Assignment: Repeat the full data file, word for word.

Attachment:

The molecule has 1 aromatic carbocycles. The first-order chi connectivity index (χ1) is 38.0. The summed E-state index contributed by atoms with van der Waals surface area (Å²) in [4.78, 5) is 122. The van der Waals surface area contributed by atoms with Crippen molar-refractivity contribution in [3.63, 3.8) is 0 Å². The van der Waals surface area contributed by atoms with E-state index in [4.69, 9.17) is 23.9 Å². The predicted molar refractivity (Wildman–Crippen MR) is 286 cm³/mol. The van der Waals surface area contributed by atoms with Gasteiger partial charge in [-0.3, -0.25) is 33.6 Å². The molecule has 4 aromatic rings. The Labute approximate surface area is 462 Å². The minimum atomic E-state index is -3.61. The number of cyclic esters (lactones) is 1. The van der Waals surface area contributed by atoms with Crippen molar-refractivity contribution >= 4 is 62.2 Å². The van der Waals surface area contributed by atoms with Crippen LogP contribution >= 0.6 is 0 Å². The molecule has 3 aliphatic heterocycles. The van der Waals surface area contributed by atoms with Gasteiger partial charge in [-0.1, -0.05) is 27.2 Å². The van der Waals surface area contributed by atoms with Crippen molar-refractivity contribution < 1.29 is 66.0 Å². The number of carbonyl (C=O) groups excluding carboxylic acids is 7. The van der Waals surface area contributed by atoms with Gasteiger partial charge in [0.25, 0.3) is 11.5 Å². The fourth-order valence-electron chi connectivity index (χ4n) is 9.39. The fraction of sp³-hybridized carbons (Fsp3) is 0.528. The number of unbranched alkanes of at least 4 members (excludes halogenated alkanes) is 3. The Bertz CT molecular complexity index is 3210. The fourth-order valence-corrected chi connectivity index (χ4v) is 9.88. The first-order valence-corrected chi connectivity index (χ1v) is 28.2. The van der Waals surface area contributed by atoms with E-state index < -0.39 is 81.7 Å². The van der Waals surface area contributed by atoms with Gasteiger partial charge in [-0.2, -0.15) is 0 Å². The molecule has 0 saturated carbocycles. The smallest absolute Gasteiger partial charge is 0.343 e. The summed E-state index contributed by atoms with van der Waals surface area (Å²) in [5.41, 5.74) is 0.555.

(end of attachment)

The molecule has 1 aromatic carbocycles. The first-order chi connectivity index (χ1) is 38.0. The summed E-state index contributed by atoms with van der Waals surface area (Å²) in [4.78, 5) is 122. The van der Waals surface area contributed by atoms with Crippen molar-refractivity contribution in [3.63, 3.8) is 0 Å². The van der Waals surface area contributed by atoms with E-state index in [4.69, 9.17) is 23.9 Å². The predicted molar refractivity (Wildman–Crippen MR) is 286 cm³/mol. The van der Waals surface area contributed by atoms with Gasteiger partial charge in [-0.3, -0.25) is 33.6 Å². The molecule has 4 aromatic rings. The Labute approximate surface area is 462 Å². The minimum atomic E-state index is -3.61. The number of cyclic esters (lactones) is 1. The van der Waals surface area contributed by atoms with Crippen molar-refractivity contribution >= 4 is 62.2 Å². The van der Waals surface area contributed by atoms with Crippen LogP contribution >= 0.6 is 0 Å². The molecule has 3 aliphatic heterocycles. The van der Waals surface area contributed by atoms with Gasteiger partial charge in [-0.1, -0.05) is 27.2 Å². The van der Waals surface area contributed by atoms with Crippen molar-refractivity contribution < 1.29 is 66.0 Å². The number of carbonyl (C=O) groups excluding carboxylic acids is 7. The van der Waals surface area contributed by atoms with Gasteiger partial charge in [0.25, 0.3) is 11.5 Å². The fourth-order valence-electron chi connectivity index (χ4n) is 9.39. The fraction of sp³-hybridized carbons (Fsp3) is 0.528. The number of unbranched alkanes of at least 4 members (excludes halogenated alkanes) is 3. The Bertz CT molecular complexity index is 3210. The fourth-order valence-corrected chi connectivity index (χ4v) is 9.88. The first-order valence-corrected chi connectivity index (χ1v) is 28.2. The van der Waals surface area contributed by atoms with E-state index < -0.39 is 81.7 Å². The van der Waals surface area contributed by atoms with Gasteiger partial charge in [-0.2, -0.15) is 0 Å². The molecule has 0 saturated carbocycles. The smallest absolute Gasteiger partial charge is 0.343 e. The summed E-state index contributed by atoms with van der Waals surface area (Å²) in [5.41, 5.74) is 0.555.